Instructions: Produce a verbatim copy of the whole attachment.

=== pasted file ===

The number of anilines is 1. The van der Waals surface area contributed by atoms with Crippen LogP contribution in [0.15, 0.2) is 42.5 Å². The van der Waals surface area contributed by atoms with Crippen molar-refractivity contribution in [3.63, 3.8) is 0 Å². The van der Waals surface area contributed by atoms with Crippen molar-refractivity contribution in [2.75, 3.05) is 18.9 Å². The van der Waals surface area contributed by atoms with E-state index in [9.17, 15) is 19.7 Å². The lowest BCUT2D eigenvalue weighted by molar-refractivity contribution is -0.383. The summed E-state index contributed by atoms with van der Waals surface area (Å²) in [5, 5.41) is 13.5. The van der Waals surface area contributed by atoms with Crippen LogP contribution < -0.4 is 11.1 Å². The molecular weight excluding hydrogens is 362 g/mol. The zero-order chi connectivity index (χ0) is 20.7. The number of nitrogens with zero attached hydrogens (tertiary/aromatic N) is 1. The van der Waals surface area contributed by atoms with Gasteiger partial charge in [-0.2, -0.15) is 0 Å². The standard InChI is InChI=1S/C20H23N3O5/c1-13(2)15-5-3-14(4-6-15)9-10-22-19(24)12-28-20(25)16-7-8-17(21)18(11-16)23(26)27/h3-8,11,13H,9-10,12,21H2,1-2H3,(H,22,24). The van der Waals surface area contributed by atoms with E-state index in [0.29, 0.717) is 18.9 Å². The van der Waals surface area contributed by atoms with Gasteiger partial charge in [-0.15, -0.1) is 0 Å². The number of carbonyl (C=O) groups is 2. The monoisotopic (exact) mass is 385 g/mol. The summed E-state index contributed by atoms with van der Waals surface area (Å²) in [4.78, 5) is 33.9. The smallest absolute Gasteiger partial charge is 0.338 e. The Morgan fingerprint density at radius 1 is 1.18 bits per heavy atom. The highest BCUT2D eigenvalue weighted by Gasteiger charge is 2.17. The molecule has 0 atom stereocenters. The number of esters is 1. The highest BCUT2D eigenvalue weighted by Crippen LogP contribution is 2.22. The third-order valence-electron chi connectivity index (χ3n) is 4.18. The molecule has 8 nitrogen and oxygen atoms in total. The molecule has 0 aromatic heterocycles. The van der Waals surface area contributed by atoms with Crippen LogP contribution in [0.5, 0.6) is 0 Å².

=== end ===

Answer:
The number of anilines is 1. The van der Waals surface area contributed by atoms with Crippen LogP contribution in [0.15, 0.2) is 42.5 Å². The van der Waals surface area contributed by atoms with Crippen molar-refractivity contribution in [3.63, 3.8) is 0 Å². The van der Waals surface area contributed by atoms with Crippen molar-refractivity contribution in [2.75, 3.05) is 18.9 Å². The van der Waals surface area contributed by atoms with E-state index in [9.17, 15) is 19.7 Å². The lowest BCUT2D eigenvalue weighted by molar-refractivity contribution is -0.383. The summed E-state index contributed by atoms with van der Waals surface area (Å²) in [5, 5.41) is 13.5. The van der Waals surface area contributed by atoms with Crippen LogP contribution < -0.4 is 11.1 Å². The molecular weight excluding hydrogens is 362 g/mol. The zero-order chi connectivity index (χ0) is 20.7. The number of nitrogens with zero attached hydrogens (tertiary/aromatic N) is 1. The van der Waals surface area contributed by atoms with Gasteiger partial charge in [-0.2, -0.15) is 0 Å². The standard InChI is InChI=1S/C20H23N3O5/c1-13(2)15-5-3-14(4-6-15)9-10-22-19(24)12-28-20(25)16-7-8-17(21)18(11-16)23(26)27/h3-8,11,13H,9-10,12,21H2,1-2H3,(H,22,24). The van der Waals surface area contributed by atoms with E-state index in [0.29, 0.717) is 18.9 Å². The van der Waals surface area contributed by atoms with Gasteiger partial charge in [-0.15, -0.1) is 0 Å². The number of carbonyl (C=O) groups is 2. The monoisotopic (exact) mass is 385 g/mol. The summed E-state index contributed by atoms with van der Waals surface area (Å²) in [4.78, 5) is 33.9. The smallest absolute Gasteiger partial charge is 0.338 e. The Morgan fingerprint density at radius 1 is 1.18 bits per heavy atom. The highest BCUT2D eigenvalue weighted by Gasteiger charge is 2.17. The molecule has 0 atom stereocenters. The number of esters is 1. The highest BCUT2D eigenvalue weighted by Crippen LogP contribution is 2.22. The third-order valence-electron chi connectivity index (χ3n) is 4.18. The molecule has 8 nitrogen and oxygen atoms in total. The molecule has 0 aromatic heterocycles. The van der Waals surface area contributed by atoms with Crippen LogP contribution in [0.5, 0.6) is 0 Å².